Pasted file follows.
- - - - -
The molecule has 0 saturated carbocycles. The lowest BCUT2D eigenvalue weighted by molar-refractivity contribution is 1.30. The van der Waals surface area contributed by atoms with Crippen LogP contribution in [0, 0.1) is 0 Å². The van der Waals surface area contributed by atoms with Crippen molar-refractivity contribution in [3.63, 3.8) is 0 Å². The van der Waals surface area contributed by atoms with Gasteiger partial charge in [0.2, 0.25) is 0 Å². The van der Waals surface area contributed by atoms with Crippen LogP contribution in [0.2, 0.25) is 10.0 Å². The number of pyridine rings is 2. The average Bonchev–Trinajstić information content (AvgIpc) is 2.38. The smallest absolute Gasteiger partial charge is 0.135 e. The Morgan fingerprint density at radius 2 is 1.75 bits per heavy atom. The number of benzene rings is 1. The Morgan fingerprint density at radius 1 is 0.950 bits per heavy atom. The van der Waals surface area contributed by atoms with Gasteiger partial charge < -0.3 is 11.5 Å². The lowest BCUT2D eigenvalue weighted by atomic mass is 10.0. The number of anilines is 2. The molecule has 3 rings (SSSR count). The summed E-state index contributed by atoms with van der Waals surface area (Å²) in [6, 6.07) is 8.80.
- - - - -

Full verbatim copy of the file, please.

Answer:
The molecule has 0 saturated carbocycles. The lowest BCUT2D eigenvalue weighted by molar-refractivity contribution is 1.30. The van der Waals surface area contributed by atoms with Crippen LogP contribution in [0, 0.1) is 0 Å². The van der Waals surface area contributed by atoms with Crippen molar-refractivity contribution in [3.63, 3.8) is 0 Å². The van der Waals surface area contributed by atoms with Gasteiger partial charge in [0.2, 0.25) is 0 Å². The van der Waals surface area contributed by atoms with Crippen LogP contribution in [0.2, 0.25) is 10.0 Å². The number of pyridine rings is 2. The average Bonchev–Trinajstić information content (AvgIpc) is 2.38. The smallest absolute Gasteiger partial charge is 0.135 e. The Morgan fingerprint density at radius 2 is 1.75 bits per heavy atom. The number of benzene rings is 1. The Morgan fingerprint density at radius 1 is 0.950 bits per heavy atom. The van der Waals surface area contributed by atoms with Gasteiger partial charge < -0.3 is 11.5 Å². The lowest BCUT2D eigenvalue weighted by atomic mass is 10.0. The number of anilines is 2. The molecule has 3 rings (SSSR count). The summed E-state index contributed by atoms with van der Waals surface area (Å²) in [6, 6.07) is 8.80.